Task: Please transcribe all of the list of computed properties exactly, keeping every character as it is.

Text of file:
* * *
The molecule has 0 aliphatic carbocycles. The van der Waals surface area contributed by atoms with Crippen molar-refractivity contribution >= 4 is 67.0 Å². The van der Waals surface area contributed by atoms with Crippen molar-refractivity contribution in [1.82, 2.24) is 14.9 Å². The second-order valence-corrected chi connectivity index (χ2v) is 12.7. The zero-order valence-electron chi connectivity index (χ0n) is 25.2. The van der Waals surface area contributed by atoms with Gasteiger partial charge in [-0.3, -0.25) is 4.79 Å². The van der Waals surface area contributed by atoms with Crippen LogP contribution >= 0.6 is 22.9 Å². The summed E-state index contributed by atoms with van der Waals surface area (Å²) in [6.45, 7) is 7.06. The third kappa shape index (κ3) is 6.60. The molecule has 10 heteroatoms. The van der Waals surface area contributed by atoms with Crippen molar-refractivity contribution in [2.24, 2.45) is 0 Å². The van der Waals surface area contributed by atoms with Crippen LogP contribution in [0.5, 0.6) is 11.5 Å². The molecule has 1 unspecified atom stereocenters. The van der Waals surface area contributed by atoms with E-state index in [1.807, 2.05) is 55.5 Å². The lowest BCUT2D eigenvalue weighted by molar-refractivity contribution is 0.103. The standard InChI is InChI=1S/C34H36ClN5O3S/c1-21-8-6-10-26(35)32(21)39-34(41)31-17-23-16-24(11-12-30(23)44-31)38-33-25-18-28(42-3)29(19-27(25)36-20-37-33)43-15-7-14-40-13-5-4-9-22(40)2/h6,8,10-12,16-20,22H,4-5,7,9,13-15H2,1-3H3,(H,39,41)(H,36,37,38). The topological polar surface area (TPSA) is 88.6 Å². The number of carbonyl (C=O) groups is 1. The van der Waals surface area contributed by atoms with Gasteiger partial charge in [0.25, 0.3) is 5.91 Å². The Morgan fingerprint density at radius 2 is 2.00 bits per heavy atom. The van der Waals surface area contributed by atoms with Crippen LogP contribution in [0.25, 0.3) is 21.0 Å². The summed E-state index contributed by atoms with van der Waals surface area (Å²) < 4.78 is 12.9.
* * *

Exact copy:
The molecule has 0 aliphatic carbocycles. The van der Waals surface area contributed by atoms with Crippen molar-refractivity contribution >= 4 is 67.0 Å². The van der Waals surface area contributed by atoms with Crippen molar-refractivity contribution in [1.82, 2.24) is 14.9 Å². The second-order valence-corrected chi connectivity index (χ2v) is 12.7. The zero-order valence-electron chi connectivity index (χ0n) is 25.2. The van der Waals surface area contributed by atoms with Gasteiger partial charge in [-0.3, -0.25) is 4.79 Å². The van der Waals surface area contributed by atoms with Crippen LogP contribution >= 0.6 is 22.9 Å². The summed E-state index contributed by atoms with van der Waals surface area (Å²) in [6.45, 7) is 7.06. The third kappa shape index (κ3) is 6.60. The molecule has 10 heteroatoms. The van der Waals surface area contributed by atoms with Crippen molar-refractivity contribution in [2.24, 2.45) is 0 Å². The van der Waals surface area contributed by atoms with Crippen LogP contribution in [0.5, 0.6) is 11.5 Å². The molecule has 1 unspecified atom stereocenters. The van der Waals surface area contributed by atoms with E-state index in [1.807, 2.05) is 55.5 Å². The lowest BCUT2D eigenvalue weighted by molar-refractivity contribution is 0.103. The standard InChI is InChI=1S/C34H36ClN5O3S/c1-21-8-6-10-26(35)32(21)39-34(41)31-17-23-16-24(11-12-30(23)44-31)38-33-25-18-28(42-3)29(19-27(25)36-20-37-33)43-15-7-14-40-13-5-4-9-22(40)2/h6,8,10-12,16-20,22H,4-5,7,9,13-15H2,1-3H3,(H,39,41)(H,36,37,38). The topological polar surface area (TPSA) is 88.6 Å². The number of carbonyl (C=O) groups is 1. The van der Waals surface area contributed by atoms with Gasteiger partial charge in [0.25, 0.3) is 5.91 Å². The Morgan fingerprint density at radius 2 is 2.00 bits per heavy atom. The van der Waals surface area contributed by atoms with Crippen LogP contribution in [0.25, 0.3) is 21.0 Å². The summed E-state index contributed by atoms with van der Waals surface area (Å²) < 4.78 is 12.9.